In 1543, Nicolaus Copernicus published On the Revolutions of the Heavenly Spheres.
It marked the start of a new paradigm in the story of our species. The scientific revolution. We went from a world where certainty took precedent to one where uncertainty was invited.
Suddenly, it was okay to acknowledge ignorance because we had a method of observation and testing that allowed us to make sense of what we didn’t know. Our fear of not knowing was forcefully stripped away in the centuries following, and the world advanced rapidly.
Since then, we have constantly flirted at the boundary of what we know and what we don’t know, and every time we have made progress into the realm of what we don’t know, we have expanded our circle of knowledge. That’s what pushes us forward and allows us to innovate.
We can think of this circle of knowledge as an island in a vast ocean. The island is where we operate and what we know, and the ocean represents everything we don’t know. Every time we enhance our knowledge, this island gets a little bigger and the ocean gets a little smaller.1
A bigger island gives us more leverage and space, and sometimes a few more tools, to try new things and that opens up more opportunities to increase the quality of how we live.
Science advances when we work to broaden our circle of knowledge after acknowledging our limitations. Our lives work in a similar way, but for us, there are three key forces in play:
• The circle of awareness
• The circle of competence
• The circle of opportunity
Expanding your functionality in these areas correlates with your ability to get what you want.
The Circle of Awareness
How you think and what you know determines the scope of your circle of awareness.
A part of this is built on experience, and as we age, the diversity of our experiences inspires much of our mental input and how we make sense of it. But a far larger part is nurtured by proactively consuming valuable information and through exposure to challenging problems.
In today’s world, a major thing that differentiates merely smart people from effective people is their ability to internalize a range of different thinking patterns so that they can bring them together to make sense of reality in a new way that would otherwise be inaccessible.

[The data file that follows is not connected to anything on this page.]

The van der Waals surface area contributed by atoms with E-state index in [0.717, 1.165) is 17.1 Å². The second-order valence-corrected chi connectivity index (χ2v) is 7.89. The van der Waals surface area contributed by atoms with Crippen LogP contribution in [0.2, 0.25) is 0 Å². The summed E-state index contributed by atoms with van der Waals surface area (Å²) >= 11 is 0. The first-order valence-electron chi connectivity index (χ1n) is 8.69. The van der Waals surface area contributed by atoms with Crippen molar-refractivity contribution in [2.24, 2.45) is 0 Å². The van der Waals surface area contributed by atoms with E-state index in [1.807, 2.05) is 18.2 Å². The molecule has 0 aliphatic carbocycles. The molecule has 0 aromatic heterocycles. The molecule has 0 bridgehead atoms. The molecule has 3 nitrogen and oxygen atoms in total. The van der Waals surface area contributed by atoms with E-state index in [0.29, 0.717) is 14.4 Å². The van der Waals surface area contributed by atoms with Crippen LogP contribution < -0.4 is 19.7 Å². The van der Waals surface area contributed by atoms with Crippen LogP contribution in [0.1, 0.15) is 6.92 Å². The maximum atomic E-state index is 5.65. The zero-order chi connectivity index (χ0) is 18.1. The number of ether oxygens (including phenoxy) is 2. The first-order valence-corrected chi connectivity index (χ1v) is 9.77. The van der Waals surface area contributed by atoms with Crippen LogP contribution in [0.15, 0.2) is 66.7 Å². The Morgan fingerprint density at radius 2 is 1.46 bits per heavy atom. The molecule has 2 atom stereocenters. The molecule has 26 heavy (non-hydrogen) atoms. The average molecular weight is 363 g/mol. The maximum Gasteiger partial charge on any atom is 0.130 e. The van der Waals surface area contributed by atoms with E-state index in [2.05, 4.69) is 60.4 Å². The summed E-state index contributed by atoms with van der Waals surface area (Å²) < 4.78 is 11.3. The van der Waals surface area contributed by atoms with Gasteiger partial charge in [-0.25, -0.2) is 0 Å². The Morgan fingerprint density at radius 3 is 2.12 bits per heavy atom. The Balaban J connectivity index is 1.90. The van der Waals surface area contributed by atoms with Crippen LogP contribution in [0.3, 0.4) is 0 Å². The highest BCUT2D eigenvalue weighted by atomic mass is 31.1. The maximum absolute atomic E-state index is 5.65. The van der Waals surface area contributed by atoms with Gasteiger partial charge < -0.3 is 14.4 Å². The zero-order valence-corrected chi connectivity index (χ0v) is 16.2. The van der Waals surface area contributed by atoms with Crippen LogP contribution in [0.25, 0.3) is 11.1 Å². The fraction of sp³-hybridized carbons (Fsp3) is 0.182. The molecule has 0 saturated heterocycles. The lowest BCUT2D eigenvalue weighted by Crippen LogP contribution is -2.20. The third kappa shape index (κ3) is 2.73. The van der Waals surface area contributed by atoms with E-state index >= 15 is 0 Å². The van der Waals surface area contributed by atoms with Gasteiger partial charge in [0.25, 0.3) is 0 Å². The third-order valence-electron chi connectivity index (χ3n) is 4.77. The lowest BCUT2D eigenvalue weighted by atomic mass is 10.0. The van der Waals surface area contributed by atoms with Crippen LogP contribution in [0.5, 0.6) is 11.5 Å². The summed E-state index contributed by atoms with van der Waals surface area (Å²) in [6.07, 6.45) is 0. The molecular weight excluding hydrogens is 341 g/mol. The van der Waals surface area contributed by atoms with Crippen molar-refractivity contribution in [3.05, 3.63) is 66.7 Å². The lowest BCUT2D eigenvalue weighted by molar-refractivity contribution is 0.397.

Dean Keith Simonton, a professor at the University of California, Davis has done some fascinating work that supports this. In one of his experiments, he analyzed the training of 59 opera singers to understand the degree to which mastery was influenced by specialization.2
Interestingly, he found that those at the top were often not the most specialized, but those with the most exposure to cross-training across a number of genres. Variety in internalized experience allowed them to make creative connections that an inflexible training system would be less attuned for. He’s observed a similar pattern in many of his other findings, too.3
How you think shapes how you solve problems, and at its core, the ability to solve problems effectively and efficiently will determine a large part of any outcome across all domains.
The more angles you can see the world through, the better you understand it. The greater your ability to decipher patterns in complexity, the broader your circle of awareness will be.
Reading good books, seeking out hard challenges, putting yourself in unfamiliar situations, embracing low-cost failures, and challenging biases are a few ways you can better yourself.
Awareness is the foundational stage. It largely determines your approach to everything else.
The Circle of Competence
Competence relates to skills and abilities. It’s built on how you leverage your awareness.
The importance of expanding your circle of competence can’t be overstated. For example, cartoonist Scott Adams makes a strong case that the quantity of the skills we have matter.
Adams has built a $85 million empire off of his cartooning. When discussing his success, however, he points out that he isn’t exceptional in any one skill. He’s above average at drawing, and he’s somewhat funny. It’s this combination that gives him his edge.4
Rather than focusing on becoming the top 1% in a field, the idea is to maximize the number of different skills in which you are in the top 20%. Getting into the top 20% is challenging but not overly difficult. It can be done in a few months. Becoming a top 1% performer is near impossible for most people due to the diminishing returns of practice as time goes on.
When you have multiple skills in which you’re in the top 20%, you can find ways to combine them to give you an edge. Instead of being the best and fighting the competition, this allows you to completely bypass everyone else and carve out your own niche. Each additional skill acts as a multiplier because it gives you more options to combine them in different ways.